2016Copper50%Global X Funds
2017Steel50%World Steel Association
2017Aluminum47%MC Group
2016Pork47%OECD
2017Cotton33%USDA
2017Rice31%Statista
2017Gold27%China Gold Association, WGC
2017Corn23%USDA
2016Oil14%Enerdata

Note: Because this data is not all in one easy place, it is sourced from many different industry associations, banks, and publications. Most of the data comes from 2017, but some is from 2016.

China Demand > World

There are five particularly interesting commodity categories here – and in all of them, China’s demand equals or exceeds that of the rest of the world combined.

Cement: 59%
The primary ingredient in concrete is needed for roads, buildings, engineering structures (bridges, dams, etc.), foundations, and in making joints for drains and pipes.

Nickel: 57%
Nickel’s primary use is in making stainless steel, which is corrosion resistant. It also gets used in superalloys, batteries, and an array of other uses.

Steel: 50%
Steel is used for pretty much everything, but demand is primarily driven by the construction, machinery, and automotive sectors.

Copper: 50%
Copper is one of the metals driving the green revolution, and it’s used in electronics, wiring, construction, machinery, and automotive sectors, primarily.

Coal: 50%
China’s winding down coal usage – but when you have 1.4 billion people demanding power, it has to be done with that in mind. China has already hit peak coal, but the fossil fuel does still account for 65% of the country’s power generated by source.

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Chart of the Week

The Decline of Coal in Three Charts

The decline of coal has been swift and unprecedented. We show in these three charts how it went from American energy hero to zero.

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The Decline of Coal in Three Charts

The Decline of Coal in Three Charts

How coal went from hero to zero in just five short years.

The Chart of the Week is a weekly Visual Capitalist feature on Fridays.

There was a time in the not so distant past that coal was the unquestioned all-star of the energy mix.

Just over a decade ago, coal-fired power generated more than 50% of U.S. electricity. Coal is cheap and found almost everywhere, but it’s also extremely easy to scale with. If you need more power, just burn more coal.

However, the decline of coal has been swift and unprecedented. That’s why it is expected that by 2020, only 22% of electricity will be generated from the fossil fuel.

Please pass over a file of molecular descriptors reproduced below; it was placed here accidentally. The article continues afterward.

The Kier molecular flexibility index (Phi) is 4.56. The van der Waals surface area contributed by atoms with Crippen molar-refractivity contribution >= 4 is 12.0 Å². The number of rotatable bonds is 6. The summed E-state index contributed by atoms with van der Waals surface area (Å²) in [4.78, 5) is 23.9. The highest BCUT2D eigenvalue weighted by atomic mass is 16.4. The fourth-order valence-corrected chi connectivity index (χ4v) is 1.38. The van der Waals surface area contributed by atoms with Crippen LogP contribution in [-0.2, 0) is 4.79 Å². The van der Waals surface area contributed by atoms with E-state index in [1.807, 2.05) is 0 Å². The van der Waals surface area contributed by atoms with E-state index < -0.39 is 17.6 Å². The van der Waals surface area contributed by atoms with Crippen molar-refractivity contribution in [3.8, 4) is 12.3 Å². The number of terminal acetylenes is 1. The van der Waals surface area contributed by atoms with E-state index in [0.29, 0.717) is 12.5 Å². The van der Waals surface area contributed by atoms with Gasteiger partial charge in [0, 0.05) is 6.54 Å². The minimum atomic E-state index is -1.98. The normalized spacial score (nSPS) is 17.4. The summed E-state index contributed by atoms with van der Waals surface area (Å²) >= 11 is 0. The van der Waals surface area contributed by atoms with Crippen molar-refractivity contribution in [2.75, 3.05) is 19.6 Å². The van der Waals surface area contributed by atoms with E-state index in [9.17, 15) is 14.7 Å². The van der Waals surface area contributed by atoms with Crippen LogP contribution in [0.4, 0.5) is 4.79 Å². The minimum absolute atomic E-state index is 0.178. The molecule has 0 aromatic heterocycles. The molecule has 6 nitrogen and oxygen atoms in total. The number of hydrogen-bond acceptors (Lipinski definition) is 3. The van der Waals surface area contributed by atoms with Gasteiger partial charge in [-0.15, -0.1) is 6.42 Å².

What’s Behind the Decline of Coal?

While there is obvious environmental pressure on miners and utilities in the coal business, the number one coal killer is an unlikely source: hydraulic fracturing and horizontal drilling.

These two technologies have led to a natural gas supply boom, making the United States the top natural gas producer in the world. From 2005 to 2010, natural gas mostly traded in a range between $5-10 per mcf. Today, excess supply has brought it to a range between $2-3 per mcf, making it extremely desirable for utilities.

This year, for the first time ever, natural gas has surpassed coal in use for power generation in the United States. The EIA expects natural gas and coal to make up 33% and 32% respectively in the energy mix for 2016.

How the Mighty Have Fallen

Not surprisingly, shrinking demand has led to a collapse in coal prices.

The decrease in revenues have slashed margins, and now equity in some of the biggest coal miners in the world is almost worthless. Similar to some oil and gas companies, many coal miners accumulated major debt loads when prices were high and demand seemed sustainable.

Now major US coal miners such as Peabody Energy and ArchCoal have been obliterated:

 201120142016
Total$44.6 billion$10.6 billion$0.045 billion
Peabody$19.7 billion$7 billion$0.030 billion
Arch Coal$6.0 billion$1 billion$0.006 billion
Alpha Natural$10.7 billion$1.6 billion$0.003 billion
Walter Energy$8.2 billion$1 billion$0.006 billion

The top four miners have lost over $44 billion in market capitalization from their recent peaks in 2011.

That’s an astonishing 99.9% decrease in value, and possibly exemplifies the decline of coal better than anything else.